Instead of trying to search everywhere for one that I loved as much, I decided to recreate a handmade one using Creative Paperclay®.

Today I am going to show you how I made this. I will also show you how I changed it up a bit and gave it my own personal touch.

One of a kind handmade gift....score!

Creative Paperclay®
Clay roller
Pasta machine for clay(optional)
Clay knife
Paint brushes
Spray vegetable oil
Paper towels
E 6000 glue
Mod podge® ultra gloss
DecoArt® Metallic Lustre
      Black shimmer
      Iced espresso
      Majestic purple
      Elegant Emerald
Dazzling Metallics
     Worn penny
Multi surface acrylic paint

Lets make this!  

Helpful hint...You can lay your clay on the inside of the bowl or the outside, depending on the size you want.

The Bowl
1. Lightly spray oil on the side of your bowl you are going to mold, including the edges. Wipe off any excess.

2. Roll out a piece of clay very thin, enough to cover your piece.

3. Smooth the clay out with your wet hands and/or a brush.

4. Trim the edges with a clay knife. Smooth the edges with a damp brush.

5. Let Dry

6. When dry, remove the piece.

7. Clean up the edges.

Faux Raku
1.. Turn bowl upside down and apply small amounts of various colors of the Metallic Lustre® on the bowl.

9. First with your fingers, and then a wet paintbrush, spread the color around the bowl.

 2. When dry, I painted the inside with Metallics®worn penny paint.

3. Seal all over with the  Mod Podge ultra gloss.

The Dragonfly

1. Roll out a small piece of clay large enough for your stamp.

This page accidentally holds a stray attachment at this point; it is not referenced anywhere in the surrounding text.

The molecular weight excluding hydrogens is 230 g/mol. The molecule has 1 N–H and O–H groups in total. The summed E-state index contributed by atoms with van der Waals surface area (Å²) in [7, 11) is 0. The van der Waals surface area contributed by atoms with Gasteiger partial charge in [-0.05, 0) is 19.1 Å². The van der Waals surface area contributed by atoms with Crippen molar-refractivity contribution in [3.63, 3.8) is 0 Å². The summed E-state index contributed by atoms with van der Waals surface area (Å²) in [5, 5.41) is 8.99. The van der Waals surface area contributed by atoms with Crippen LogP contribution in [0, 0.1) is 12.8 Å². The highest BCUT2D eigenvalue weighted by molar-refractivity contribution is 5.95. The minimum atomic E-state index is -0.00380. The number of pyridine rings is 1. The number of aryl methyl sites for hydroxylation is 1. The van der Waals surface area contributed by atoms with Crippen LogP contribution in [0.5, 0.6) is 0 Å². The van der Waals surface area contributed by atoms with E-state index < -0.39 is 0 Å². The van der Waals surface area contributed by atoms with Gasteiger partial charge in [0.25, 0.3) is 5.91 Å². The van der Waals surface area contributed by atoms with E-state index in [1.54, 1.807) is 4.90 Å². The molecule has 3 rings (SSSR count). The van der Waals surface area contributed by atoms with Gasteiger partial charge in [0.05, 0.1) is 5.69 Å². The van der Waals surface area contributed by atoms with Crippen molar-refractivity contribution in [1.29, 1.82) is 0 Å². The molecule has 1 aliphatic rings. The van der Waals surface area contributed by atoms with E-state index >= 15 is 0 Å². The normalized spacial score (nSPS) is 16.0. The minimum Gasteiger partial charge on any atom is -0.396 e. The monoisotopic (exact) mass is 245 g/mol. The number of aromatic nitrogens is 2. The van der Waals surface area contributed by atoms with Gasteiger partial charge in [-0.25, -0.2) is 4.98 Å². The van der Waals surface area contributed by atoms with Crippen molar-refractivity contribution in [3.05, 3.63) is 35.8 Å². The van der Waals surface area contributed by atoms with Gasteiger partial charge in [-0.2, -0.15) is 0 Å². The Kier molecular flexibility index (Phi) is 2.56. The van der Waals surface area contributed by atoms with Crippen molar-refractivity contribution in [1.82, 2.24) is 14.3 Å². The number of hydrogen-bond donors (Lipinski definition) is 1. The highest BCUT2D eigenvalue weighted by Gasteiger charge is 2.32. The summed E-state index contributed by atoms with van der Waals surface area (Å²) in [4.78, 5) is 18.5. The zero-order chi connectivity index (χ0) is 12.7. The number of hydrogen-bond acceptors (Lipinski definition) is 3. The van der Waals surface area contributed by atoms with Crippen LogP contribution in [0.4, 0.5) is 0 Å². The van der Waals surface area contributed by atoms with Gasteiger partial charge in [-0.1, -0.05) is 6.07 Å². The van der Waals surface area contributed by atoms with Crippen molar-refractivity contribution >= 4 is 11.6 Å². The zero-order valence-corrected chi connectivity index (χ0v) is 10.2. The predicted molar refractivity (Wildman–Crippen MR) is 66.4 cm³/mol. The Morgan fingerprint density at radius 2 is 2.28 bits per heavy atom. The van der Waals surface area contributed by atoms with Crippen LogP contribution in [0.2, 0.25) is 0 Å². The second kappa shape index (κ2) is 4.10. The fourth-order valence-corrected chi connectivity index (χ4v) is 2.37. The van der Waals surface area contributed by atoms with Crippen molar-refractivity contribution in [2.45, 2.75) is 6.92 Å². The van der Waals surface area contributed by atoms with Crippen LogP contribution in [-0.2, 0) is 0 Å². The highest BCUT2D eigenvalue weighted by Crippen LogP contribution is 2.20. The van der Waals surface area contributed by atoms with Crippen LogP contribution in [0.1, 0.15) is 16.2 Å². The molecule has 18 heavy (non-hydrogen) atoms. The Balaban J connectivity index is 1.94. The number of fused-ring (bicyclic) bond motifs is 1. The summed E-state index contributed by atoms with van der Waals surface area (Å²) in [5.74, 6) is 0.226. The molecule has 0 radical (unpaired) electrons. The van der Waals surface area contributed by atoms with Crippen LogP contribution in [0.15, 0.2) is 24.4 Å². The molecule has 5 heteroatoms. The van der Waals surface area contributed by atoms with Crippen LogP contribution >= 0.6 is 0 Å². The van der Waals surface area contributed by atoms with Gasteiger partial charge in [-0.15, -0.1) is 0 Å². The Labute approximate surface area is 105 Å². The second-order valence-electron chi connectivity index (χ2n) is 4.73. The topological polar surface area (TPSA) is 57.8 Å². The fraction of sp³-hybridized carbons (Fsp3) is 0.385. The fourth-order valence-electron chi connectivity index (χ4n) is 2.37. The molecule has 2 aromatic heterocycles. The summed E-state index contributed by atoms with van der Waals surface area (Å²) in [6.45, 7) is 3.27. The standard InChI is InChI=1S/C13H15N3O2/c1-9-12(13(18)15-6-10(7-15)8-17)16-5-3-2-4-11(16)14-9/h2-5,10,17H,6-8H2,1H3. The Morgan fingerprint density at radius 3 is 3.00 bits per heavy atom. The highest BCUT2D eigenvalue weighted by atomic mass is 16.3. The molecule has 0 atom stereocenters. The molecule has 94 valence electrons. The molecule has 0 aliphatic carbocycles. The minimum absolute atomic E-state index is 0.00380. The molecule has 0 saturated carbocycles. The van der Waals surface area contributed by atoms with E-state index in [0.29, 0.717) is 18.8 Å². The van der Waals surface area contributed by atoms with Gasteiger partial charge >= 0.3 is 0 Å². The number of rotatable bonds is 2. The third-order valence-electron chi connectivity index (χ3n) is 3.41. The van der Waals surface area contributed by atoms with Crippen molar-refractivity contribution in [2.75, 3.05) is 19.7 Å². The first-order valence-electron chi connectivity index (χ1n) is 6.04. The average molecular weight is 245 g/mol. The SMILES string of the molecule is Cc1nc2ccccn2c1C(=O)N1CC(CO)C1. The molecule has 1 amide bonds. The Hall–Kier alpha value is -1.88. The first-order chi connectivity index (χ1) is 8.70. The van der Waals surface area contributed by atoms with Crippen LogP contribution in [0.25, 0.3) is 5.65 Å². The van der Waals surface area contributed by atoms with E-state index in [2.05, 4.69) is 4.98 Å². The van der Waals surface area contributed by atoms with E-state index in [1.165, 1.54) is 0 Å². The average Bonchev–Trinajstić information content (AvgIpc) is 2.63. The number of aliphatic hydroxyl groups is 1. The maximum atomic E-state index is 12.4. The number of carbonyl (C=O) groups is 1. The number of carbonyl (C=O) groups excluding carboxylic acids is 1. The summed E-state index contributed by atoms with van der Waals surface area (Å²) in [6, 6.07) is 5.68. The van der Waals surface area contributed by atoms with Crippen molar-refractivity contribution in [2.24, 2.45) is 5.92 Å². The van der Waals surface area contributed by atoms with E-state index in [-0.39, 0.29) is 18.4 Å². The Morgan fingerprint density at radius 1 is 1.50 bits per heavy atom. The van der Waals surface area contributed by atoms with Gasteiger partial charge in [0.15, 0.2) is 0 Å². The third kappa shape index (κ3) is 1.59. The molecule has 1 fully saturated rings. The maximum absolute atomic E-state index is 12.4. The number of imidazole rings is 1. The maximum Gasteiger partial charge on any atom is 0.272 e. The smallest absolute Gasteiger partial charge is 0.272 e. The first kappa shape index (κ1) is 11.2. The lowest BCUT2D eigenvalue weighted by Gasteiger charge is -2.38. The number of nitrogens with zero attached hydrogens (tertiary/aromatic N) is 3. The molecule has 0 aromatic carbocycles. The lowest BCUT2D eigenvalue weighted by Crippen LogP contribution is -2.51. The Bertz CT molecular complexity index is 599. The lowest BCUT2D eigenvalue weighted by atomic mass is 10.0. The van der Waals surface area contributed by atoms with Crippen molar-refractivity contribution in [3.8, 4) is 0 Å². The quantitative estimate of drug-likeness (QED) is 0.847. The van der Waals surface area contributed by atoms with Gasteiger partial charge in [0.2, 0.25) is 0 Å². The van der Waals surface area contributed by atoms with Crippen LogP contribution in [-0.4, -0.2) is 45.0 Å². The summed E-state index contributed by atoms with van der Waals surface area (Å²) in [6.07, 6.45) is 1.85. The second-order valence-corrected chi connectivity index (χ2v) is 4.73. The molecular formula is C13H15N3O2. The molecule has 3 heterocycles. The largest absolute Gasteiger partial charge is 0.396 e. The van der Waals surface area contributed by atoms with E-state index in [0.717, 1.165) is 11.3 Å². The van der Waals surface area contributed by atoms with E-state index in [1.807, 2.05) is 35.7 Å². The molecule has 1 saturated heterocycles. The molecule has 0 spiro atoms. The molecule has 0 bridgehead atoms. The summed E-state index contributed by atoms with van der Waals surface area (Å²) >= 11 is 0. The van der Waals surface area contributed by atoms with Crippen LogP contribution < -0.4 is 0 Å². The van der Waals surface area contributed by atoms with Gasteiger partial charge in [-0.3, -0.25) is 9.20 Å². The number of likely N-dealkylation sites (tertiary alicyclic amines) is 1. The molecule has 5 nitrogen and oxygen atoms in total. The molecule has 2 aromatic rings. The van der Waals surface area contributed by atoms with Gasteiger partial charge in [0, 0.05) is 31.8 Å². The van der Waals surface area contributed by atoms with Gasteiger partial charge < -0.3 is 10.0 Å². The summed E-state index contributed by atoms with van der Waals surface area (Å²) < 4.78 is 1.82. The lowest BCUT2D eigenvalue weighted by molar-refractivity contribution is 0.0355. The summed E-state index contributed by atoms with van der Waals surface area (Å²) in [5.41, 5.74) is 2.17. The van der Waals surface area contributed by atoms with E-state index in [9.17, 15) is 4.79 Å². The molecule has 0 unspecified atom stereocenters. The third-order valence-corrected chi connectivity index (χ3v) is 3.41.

2. Push the stamp into the clay to make an impression.

 3. Trim around the dragonfly. Smooth the edges with a wet paintbrush.

4. When dry paint the dragon fly. 

5. Attach the dragonfly to the edge of the bowl with E6000 glue.


I hope this tutorial helped inspire you today. 

Happy Creating,

Sunday, November 6, 2016

Lyndas Tips For Using The Products

Being a paper crafter for the most part - I use both products - both for different reasons!  Other people on the team - will create elaborate sculptures and items...but for me - I am all for the embellishments I can make with the Delight and Creative Paperclay products!  Some things I have learned when creating with the products - 
  • Delight is more airy to work with - and dries quickly!
  • Delight doesn't have to be painted - the white is a great color to start with if you like!   
  • Creative Paperclay can be smoothed using your fingers and water!  
  • Creative Paperclay can be painted - making them customized for each item made. 
Save things like tuna cans - coffee cans - boxes....and create your own customized items!  I am re-purposing a tuna can now - adding Delight and a candle...I can't wait to show you what I end up creating!!!  I am also going to create another one using the Creative Paperclay product, to show you the differences between the two products!  
Depending on what you want your items to look like -will depend on the product you start with!  Light and airy for the Delight - the Creative Paperclay a bit harder, and you can customize this product with paint a bit easier!  Either product is fun to use!!! 
Thanks for stopping by,
Lynda Jeffs
Creative Paperclay Design Team 2016

Friday, November 4, 2016

November First Friday Fan Day

Need some inspiration for your next Creative Paperclay® project? Check out what folks are making with Creative Paperclay™.

Snowman and Button Ornament
Embossed Star Ornament
Snowman Ornament
Rose Made with Delight!

5 Christmas Ornaments
Paperclay Cupcake

  1. Use the hashtag #CreativePaperclay on all your social networks.
  2. When using Facebook, be sure the your posts and images using the #Creative Paperclay hashtag are set to public, otherwise we won't be able to find you.
  3. Share your projects on the Creative PaperClay® Facebook page.
I'm always trolling the web, looking for great Creative Paperclay® projects. If you find something, post it on our Facebook page.


Find the answers to your paperclay questions. See what other folks are creating. Stop by our Facebook group and say, "Hi!" Creative Paperclay Q&A